Lake Tahoe Meteors

Beau Rogers via Compfight

When you say you’re a translator, the next question you almost always get is “Ohhh, which language?” It’s what springs to mind when most people think of translation (apart from booths and microphones and thinking on your feet, but that’s for another post). And of course, languages are an obvious core aptitude for a translator. However, a less evident though equally crucial skill is the ability to research effectively. A significant slice of your time (unless you’re an absolute expert in the field in question) is spent browsing specialist websites, glossaries, dictionaries and terminology databases (in addition to a healthy dose of General Googling) to locate either the meaning of a term, a date, a name or the contextual or historical information necessary to produce an accurate translation. It’s one of the lovely aspects of the job and it can be really quite illuminating – sometimes inadvertently. With experience, a translator becomes adept at quickly pinpointing the needle of necessary information in the haystack of available data and, as a bonus, such research often leads to the acquisition of much weird and wonderful knowledge that can add a real element of fun and fascination to the translator’s job (or at least make them go “oooooh well I never!”).

To find out more, I conducted a quick “Top 10” survey to find out what gems or surprising nuggets of information some of our in-house translators had unearthed in the last week on jobs for customers, and they provided some great examples. For instance, did you know:

  • An 18th century Italian glass blower created a new material called aventurine when he accidentally dropped a sliver of copper into some melted glass
  • There’s something called Hand-Arm Vibration Syndrome (HAVS) which is caused by excessive use of power tools and can make your fingers turn white
  • Astronomers believe that all meteorites originate from a single celestial body that exploded hundreds of millions of years ago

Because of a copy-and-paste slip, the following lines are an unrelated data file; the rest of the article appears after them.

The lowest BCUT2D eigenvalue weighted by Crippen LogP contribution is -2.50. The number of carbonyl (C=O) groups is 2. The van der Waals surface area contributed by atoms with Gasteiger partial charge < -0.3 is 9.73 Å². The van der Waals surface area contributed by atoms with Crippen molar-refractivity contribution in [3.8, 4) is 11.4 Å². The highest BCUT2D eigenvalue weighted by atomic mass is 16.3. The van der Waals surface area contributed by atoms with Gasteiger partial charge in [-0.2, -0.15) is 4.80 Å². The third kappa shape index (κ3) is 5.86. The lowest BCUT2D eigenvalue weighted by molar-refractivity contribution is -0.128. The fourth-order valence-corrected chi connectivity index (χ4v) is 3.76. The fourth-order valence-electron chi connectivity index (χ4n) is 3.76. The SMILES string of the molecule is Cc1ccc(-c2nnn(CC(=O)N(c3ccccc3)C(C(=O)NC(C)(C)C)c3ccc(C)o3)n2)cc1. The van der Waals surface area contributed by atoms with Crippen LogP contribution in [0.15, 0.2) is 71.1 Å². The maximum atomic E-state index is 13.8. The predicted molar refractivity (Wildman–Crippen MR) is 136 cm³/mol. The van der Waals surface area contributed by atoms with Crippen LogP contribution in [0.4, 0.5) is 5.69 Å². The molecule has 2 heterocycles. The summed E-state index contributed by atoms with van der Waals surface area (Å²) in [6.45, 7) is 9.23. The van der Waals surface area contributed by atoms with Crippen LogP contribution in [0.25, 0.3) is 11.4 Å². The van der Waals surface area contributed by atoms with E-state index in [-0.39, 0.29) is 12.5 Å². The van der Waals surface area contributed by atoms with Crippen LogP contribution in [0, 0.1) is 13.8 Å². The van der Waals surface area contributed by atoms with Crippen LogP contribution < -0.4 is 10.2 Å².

• The Pope is a big football fan
  • There’s a musical light show in the park grounds of the Museum of Watchmaking in Switzerland that bursts into colour and sound every quarter of an hour
  • There’s an on-board vehicle system that automatically contacts the emergency services in the event of an accident
  • Over the course of the English football season, 380 Premiership matches are watched in 185 countries, in more than 730 million homes
  • In 1967, Muhammad Ali refused to be drafted into the US Army in protest at the Vietnam war
  • There’s a cooking appliance that alerts you when it’s the perfect moment to flip your steak
  • There’s a charity event called the Distinguished Gentleman’s Ride in which men in around 90 countries dress up in dapper clothing and ride classic motorcycles to raise awareness of prostate cancer and men’s health

plus a very long (some might say “heated”) office discussion recently about what to call the things that come out of a volcano…

Naturally, not all jobs are packed with fascinating facts, which makes it all the more lovely when you happen upon them during your work. And there’s a certain satisfaction, when you switch off your computer at the end of a long day’s translation, in knowing that you’ve expanded your general knowledge in the process.

Just try and resist the urge to run home and shout “Guess what I found out today…!”.

It’s a translator thing.

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